Those are literally just the bare bones (and not comprehensive in any way), so if you'd like me to justify any of them or give examples, just say.
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:iconcarusmm:
carusmm Featured By Owner Dec 26, 2012  Hobbyist Writer
Ignore all advice, even this.
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:icontheblackbullets:
TheBlackBullets Featured By Owner Dec 26, 2012  Hobbyist General Artist
You are in control of your characters. Not them, you.

They may not like a certain situation, but don't use it as an excuse to get them out of it
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:iconrileighfreeman:
RileighFreeman Featured By Owner Dec 26, 2012  Hobbyist Artist
BAM. Awesome.
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:iconnekoryocatsan:
NekoRyoCatSan Featured By Owner Dec 26, 2012  Hobbyist General Artist
Keep Writing~ and write and improve your grammar and use strong words~
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:iconcarusmm:
carusmm Featured By Owner Dec 26, 2012  Hobbyist Writer
Respect no-one.
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:iconenuocale:
EnuoCale Featured By Owner Dec 26, 2012  Hobbyist Writer
Don't spend months perfecting a single page. Accept that you have to move on.
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:iconneurotype:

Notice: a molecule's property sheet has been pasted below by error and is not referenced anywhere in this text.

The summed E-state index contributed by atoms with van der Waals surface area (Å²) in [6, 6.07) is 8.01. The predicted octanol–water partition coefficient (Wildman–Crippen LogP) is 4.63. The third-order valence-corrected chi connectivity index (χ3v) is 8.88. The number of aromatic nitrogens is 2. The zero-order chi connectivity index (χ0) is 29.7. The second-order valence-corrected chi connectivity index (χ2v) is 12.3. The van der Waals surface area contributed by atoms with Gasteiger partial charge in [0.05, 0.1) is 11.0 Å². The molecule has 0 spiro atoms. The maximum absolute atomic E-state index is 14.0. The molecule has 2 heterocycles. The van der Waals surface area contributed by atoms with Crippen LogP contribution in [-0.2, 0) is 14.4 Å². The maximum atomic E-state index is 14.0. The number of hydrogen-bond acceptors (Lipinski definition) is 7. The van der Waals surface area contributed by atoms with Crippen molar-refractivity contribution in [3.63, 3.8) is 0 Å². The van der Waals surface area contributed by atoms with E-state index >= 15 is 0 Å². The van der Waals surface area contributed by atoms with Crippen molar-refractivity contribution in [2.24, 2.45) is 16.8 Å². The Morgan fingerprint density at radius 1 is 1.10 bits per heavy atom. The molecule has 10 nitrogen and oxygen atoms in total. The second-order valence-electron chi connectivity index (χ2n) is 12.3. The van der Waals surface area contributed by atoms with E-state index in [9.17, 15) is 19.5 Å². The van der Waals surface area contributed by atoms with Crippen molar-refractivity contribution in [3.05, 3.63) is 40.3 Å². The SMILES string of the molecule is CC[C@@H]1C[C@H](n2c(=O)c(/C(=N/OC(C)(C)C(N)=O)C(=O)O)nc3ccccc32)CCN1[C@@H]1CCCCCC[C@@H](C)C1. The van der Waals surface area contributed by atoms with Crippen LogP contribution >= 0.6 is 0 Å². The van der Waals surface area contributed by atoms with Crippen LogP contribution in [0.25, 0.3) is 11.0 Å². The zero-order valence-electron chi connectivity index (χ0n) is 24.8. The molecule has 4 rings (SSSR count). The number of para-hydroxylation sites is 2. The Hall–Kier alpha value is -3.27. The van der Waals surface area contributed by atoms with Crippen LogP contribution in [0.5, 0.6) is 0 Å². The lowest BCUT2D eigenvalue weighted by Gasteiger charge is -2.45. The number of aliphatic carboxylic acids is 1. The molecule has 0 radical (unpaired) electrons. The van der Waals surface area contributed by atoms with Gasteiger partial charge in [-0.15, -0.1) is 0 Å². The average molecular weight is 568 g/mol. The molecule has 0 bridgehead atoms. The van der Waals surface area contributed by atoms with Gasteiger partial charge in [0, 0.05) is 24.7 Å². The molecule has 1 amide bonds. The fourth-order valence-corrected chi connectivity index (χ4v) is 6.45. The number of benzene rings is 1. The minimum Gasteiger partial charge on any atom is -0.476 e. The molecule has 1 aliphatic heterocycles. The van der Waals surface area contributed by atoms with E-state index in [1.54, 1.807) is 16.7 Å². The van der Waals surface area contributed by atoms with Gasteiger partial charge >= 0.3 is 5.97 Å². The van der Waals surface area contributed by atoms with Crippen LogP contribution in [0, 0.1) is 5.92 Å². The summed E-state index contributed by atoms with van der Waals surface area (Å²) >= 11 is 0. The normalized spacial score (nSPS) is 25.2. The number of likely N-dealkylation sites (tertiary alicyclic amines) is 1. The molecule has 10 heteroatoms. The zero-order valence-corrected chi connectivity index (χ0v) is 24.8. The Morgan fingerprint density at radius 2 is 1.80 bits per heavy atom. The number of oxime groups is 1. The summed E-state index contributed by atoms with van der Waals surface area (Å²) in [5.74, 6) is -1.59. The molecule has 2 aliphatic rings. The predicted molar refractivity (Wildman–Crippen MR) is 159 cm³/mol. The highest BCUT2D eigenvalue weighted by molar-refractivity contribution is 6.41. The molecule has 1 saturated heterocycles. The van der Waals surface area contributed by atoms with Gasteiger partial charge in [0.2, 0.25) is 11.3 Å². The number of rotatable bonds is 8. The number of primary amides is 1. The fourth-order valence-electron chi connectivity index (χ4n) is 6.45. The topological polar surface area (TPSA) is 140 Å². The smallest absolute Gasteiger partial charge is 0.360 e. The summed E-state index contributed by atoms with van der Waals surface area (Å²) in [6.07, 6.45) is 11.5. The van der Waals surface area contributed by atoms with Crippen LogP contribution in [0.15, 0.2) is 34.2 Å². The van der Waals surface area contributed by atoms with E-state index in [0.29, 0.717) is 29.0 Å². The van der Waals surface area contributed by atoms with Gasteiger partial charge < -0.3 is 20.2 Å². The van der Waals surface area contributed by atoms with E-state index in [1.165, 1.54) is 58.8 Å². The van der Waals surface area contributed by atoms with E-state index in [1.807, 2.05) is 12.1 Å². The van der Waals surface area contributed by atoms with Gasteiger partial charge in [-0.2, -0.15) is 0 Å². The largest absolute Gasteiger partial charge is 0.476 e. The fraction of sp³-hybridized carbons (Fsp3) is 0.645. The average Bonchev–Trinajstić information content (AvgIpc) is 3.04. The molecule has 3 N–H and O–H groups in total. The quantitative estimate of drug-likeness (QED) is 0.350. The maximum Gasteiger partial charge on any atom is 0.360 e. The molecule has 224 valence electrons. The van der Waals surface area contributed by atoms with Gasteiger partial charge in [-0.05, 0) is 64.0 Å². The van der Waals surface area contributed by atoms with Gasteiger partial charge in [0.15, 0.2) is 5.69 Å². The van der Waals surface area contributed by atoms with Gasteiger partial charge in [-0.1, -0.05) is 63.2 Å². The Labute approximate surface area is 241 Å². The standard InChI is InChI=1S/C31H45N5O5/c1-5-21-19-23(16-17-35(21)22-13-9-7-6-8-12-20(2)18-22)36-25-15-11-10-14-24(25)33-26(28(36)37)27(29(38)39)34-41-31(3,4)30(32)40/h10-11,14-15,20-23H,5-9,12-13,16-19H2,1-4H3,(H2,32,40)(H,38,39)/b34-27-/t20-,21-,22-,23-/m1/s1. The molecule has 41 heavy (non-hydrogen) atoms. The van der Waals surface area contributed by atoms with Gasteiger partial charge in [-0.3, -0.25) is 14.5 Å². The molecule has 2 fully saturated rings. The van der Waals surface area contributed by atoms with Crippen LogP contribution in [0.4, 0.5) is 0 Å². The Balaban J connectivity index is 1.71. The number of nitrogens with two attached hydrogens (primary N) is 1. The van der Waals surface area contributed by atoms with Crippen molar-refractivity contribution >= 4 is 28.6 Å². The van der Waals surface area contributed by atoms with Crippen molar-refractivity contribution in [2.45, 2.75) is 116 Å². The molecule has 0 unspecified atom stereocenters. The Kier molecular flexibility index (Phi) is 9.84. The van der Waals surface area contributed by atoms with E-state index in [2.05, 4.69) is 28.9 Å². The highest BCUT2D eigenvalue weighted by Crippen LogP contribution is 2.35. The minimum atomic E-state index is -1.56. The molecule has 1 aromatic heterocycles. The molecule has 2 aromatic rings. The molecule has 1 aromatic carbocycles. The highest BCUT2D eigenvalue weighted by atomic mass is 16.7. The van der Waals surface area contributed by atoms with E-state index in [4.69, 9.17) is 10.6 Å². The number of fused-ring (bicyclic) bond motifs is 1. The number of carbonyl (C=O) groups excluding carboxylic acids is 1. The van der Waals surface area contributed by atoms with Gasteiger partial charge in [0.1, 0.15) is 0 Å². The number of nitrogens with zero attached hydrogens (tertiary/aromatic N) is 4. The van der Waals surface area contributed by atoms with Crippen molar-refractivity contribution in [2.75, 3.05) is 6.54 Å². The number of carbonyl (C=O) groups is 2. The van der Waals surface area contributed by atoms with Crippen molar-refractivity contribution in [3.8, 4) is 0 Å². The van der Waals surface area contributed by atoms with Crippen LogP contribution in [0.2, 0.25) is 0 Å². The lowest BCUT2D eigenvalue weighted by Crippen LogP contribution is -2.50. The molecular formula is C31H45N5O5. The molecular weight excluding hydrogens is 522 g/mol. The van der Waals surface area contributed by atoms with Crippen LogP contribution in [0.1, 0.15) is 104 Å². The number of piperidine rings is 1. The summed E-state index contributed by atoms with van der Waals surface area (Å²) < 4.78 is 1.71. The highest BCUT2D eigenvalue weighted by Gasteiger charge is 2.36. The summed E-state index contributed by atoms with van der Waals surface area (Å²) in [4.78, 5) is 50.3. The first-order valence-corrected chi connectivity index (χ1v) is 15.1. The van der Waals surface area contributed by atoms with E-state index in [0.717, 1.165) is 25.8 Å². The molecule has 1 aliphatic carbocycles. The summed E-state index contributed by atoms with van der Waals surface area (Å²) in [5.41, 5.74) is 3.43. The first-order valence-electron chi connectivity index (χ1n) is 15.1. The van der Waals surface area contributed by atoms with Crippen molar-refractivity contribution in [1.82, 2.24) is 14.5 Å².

neurotype Featured By Owner Dec 25, 2012  Hobbyist General Artist
Read—as a writer. Go back and revisit books you love, and figure out what makes them amazing.

Also, don't expect your first draft to be anything but crap. This is normal.
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:iconatlantech:
Atlantech Featured By Owner Dec 25, 2012  Hobbyist Digital Artist
brainstorm, brainstorm, brainstorm
Practice writing drafts to see how it sounds when you write it out.

What I like most, are characters that are believable in the way you can relate to them.
I like stories that are exciting, that don't give away everything or reveal all the answers so I can still use my imagination.

I'd say more but I'm fucking tired right now.
Best of luck to you.
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:iconsorair:
Sorair Featured By Owner Dec 25, 2012
A good writer is an obsessive compulsive perfectionist with an addiction to express and one who is highly knowledgeable in life, trivia and history.

Perfected execution can be explained easily but its not understood until its put into practice.